When we return, what will we find?

Craig Moreau
5 min readOct 5, 2020
The empty halls of a once vibrant university building. Photo Credit: Craig Moreau

Everyone in the department was catching our collective breaths. We just unpacked from a move into a suite of brand new office spaces — a rare gift for those of us who work in the humanities. Like my colleagues, as I opened up boxes of mostly books and looked out our strange new windows, I was already contemplating what the Spring semester would look like in our new digs.

Though we had assigned office spaces, I felt a little unsure if I was where I was supposed to be — something akin to the familiar “imposter syndrome” felt by many grad students — though this time it was a touch less metaphorical and more literal. The space was nice. Too nice, perhaps. I figured at any moment someone would jump in and ask me, “What are you doing here? This is my office! Go back to where you came from!” But, thankfully, the imaginary villain and my guilt for having something nice never fully materialized, and I as I considered the all-important question of how I might optimize the re-shelfing of my books, I wondered what it takes to get comfortable with a new space? Is it only a matter of time? Or is there something else?

I looked around: those appeared to be my books on the shelf. The marginalia inside seemed to be my handwriting. The smoky-sweet aroma of my officemate’s Russian tea seemed in place with all the pens and post-its… but inside I knew that comfort wasn’t about the objects, but the accumulation of experiences one has with those objects over time.

As we unpacked, stacks of cardboard moving boxes eventually disappeared and were replaced with everyone’s various scholarly heirlooms. Mine, for example, is a small bronze bowl that sits next to my computer. I gently strike it before jumping into work — when the metallic hum fades it’s my signal to focus. The heirlooms and workload felt familiar, I figured all I needed to do for the space to feel familiar was just to wait a while.

Of course, COVID-19 changed what it meant to “wait a while.” I would not be accumulating time and experience in the office — my bronze bowl would not sing. In fact, until today, I hadn’t been to my office in 105 days since campus closure and the stay-at-home order was issued. I managed to pivot to online teaching for the rest of the spring semester with only a few hiccups, supported largely by my fellow grad students and faculty in the department. But, as I looked towards summer teaching, and yes, the relentless dissertation that seems not to care if there’s a pandemic or not, I started to lose memory of what my office looked like and the books that lined themselves across my shelf.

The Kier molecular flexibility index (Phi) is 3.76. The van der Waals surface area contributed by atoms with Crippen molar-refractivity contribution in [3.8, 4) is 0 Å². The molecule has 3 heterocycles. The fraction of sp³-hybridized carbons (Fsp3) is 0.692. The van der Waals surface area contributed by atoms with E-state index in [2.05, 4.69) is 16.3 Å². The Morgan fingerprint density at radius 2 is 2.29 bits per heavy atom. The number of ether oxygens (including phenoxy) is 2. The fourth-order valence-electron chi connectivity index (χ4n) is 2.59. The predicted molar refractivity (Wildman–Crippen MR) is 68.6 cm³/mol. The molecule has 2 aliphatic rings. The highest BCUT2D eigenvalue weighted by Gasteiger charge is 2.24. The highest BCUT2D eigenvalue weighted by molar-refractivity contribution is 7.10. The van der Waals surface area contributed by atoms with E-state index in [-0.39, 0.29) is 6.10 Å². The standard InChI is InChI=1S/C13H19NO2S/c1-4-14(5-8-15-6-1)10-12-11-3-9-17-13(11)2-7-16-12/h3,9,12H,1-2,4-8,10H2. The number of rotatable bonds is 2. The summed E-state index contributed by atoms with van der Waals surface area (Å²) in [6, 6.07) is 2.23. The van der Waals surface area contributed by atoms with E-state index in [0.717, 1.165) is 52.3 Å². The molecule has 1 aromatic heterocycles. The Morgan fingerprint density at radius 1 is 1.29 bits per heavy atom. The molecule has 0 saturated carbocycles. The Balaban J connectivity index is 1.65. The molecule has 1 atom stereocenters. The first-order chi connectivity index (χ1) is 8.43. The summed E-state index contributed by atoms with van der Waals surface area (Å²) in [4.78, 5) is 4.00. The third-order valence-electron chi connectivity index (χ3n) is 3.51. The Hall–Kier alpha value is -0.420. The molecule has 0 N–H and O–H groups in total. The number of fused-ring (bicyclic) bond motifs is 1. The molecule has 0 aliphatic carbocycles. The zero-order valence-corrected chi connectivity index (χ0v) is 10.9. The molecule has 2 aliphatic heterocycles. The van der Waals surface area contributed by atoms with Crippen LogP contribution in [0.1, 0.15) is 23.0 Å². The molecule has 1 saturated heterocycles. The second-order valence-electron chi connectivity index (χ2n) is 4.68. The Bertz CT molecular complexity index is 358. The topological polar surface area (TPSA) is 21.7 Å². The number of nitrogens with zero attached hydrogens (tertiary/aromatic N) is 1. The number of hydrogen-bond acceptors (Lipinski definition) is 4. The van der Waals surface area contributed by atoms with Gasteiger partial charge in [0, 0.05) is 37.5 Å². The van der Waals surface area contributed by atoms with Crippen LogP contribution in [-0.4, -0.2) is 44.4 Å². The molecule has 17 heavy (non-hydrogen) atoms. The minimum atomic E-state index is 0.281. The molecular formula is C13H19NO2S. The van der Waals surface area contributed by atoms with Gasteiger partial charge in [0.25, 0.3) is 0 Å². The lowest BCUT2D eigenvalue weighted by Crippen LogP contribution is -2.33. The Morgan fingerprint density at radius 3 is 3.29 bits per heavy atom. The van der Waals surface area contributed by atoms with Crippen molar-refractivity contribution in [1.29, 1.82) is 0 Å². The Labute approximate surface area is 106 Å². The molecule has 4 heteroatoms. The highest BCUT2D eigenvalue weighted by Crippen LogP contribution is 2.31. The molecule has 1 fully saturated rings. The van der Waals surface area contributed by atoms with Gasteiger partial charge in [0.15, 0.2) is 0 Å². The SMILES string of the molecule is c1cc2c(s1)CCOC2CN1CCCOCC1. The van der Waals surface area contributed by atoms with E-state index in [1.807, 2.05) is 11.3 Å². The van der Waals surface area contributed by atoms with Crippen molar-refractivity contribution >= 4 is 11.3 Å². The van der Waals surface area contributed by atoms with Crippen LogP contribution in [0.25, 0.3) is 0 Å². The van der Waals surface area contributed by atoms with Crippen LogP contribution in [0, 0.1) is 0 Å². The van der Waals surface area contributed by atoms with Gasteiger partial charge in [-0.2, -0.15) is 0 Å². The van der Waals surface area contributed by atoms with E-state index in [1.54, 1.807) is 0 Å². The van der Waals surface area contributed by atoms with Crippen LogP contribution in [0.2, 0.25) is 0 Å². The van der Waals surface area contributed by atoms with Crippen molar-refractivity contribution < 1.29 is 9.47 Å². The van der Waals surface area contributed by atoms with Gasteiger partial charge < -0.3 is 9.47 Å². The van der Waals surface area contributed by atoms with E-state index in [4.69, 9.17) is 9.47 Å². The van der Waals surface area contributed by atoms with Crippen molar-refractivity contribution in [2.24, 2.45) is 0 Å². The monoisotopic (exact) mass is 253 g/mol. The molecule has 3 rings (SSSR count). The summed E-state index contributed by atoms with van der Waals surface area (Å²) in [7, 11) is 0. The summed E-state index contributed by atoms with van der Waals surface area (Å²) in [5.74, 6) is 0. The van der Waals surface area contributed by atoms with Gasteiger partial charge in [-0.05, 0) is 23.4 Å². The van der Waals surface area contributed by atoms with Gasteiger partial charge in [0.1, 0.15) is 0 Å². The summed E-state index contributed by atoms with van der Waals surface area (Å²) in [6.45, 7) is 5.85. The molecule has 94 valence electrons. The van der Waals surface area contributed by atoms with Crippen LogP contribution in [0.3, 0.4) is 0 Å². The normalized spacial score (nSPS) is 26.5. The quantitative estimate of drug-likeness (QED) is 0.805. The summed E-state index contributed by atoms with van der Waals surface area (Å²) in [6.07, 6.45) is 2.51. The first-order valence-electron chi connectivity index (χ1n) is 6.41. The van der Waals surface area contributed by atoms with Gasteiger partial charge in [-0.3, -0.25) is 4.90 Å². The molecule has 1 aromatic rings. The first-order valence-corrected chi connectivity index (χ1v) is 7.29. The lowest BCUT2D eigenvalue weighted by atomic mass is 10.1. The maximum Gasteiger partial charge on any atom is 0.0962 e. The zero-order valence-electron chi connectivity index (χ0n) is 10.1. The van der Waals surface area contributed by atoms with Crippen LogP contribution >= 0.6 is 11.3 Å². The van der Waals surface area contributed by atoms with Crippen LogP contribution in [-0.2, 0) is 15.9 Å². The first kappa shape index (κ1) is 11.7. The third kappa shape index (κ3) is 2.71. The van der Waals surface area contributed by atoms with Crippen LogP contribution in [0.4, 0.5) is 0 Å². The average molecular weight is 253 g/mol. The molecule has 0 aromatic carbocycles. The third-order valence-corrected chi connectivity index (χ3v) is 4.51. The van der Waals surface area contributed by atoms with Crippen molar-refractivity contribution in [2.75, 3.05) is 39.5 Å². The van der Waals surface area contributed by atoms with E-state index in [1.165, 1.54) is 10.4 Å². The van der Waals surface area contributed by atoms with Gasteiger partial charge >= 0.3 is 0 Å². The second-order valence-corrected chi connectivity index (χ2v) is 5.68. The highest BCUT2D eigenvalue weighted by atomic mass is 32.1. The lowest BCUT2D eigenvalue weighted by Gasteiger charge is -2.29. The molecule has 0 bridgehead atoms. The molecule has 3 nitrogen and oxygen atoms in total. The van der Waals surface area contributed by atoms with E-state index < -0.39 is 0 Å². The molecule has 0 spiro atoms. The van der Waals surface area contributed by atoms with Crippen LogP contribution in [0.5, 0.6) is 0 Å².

Books on a shelf are more than scholarly resources — they are physical reminders of the possibilities one’s work can take as well as the questions we forgot to ask. There has been more than once when I’ve paused mid-paragraph to look away from the screen for a moment to serendipitously spot a book title whose implications I had yet to consider, or be reminded of a scholar whose work I disregarded perhaps a bit too early.

The thought of writing over the summer without the input of the scholars on my shelf left me feeling more than a little insecure — what if the difference in an OK paragraph versus a GREAT paragraph lay in seeing that just ordered copy of Martha Nussbaum’s The Fragility of Goodness? I must get my books back!

After some e-mails with the department office manager and an official PDF on my phone which I could show to campus security (if they asked), I drove over on a rainy day to stock up for a summer of research-at-home.

When I got my building, I felt like I was breaking in. There was no one to acknowledge a shared belonging to via a nod here, a wave or “hello!” there. The sound of my footsteps on the marble and the buzz of the stairway lighting as I walked down the empty corridors reminded me of what was: undergrads pacing beside me, doors opening and closing, and that invisible but no less inspiring steady buzz of energy that comes from humans learning together in a classroom.

Where was the unplanned encounter with one of my colleagues, running to the library excitedly to get some obscure book that had just arrived through inter-library loan?

Of course, the book loans and my fellow book nerds were all in quarantine. For this trip, it would just be me and my canvas bags. And as I walked further up the stairs, I noticed an eerie beat between my knowing where to go and me actually going there. In short: I forgot, momentarily, how to get to my office.

My muscles forgot the route to my office, but my mind eventually remembered as I entered (re)found my door and the unique wiggle of the key I had to do to get it unlocked, and then started to re-pack the books I had only just recently un-packed. Almost immediately, I felt like a ghost to the space that was supposed to be my office. But as I took more books off the shelf, accompanied only by the sounds of bindings flexing and flopping, I discovered what was really missing wasn’t a sense of comfort with the space; it was the jokes with my colleagues we’d share in the downstairs café. It was the humdrum of students moving from class to class, and that shared moment we had when we stopped writing one day to watch the passing of Spring’s first rainstorm from our window, and how in that moment, rain somehow felt new again.

As I placed a final book into my bag I saw on the empty shelves a glimmer of what it is we might find when we return — and I can’t wait to share that discovery whenever it is I see my office mates again.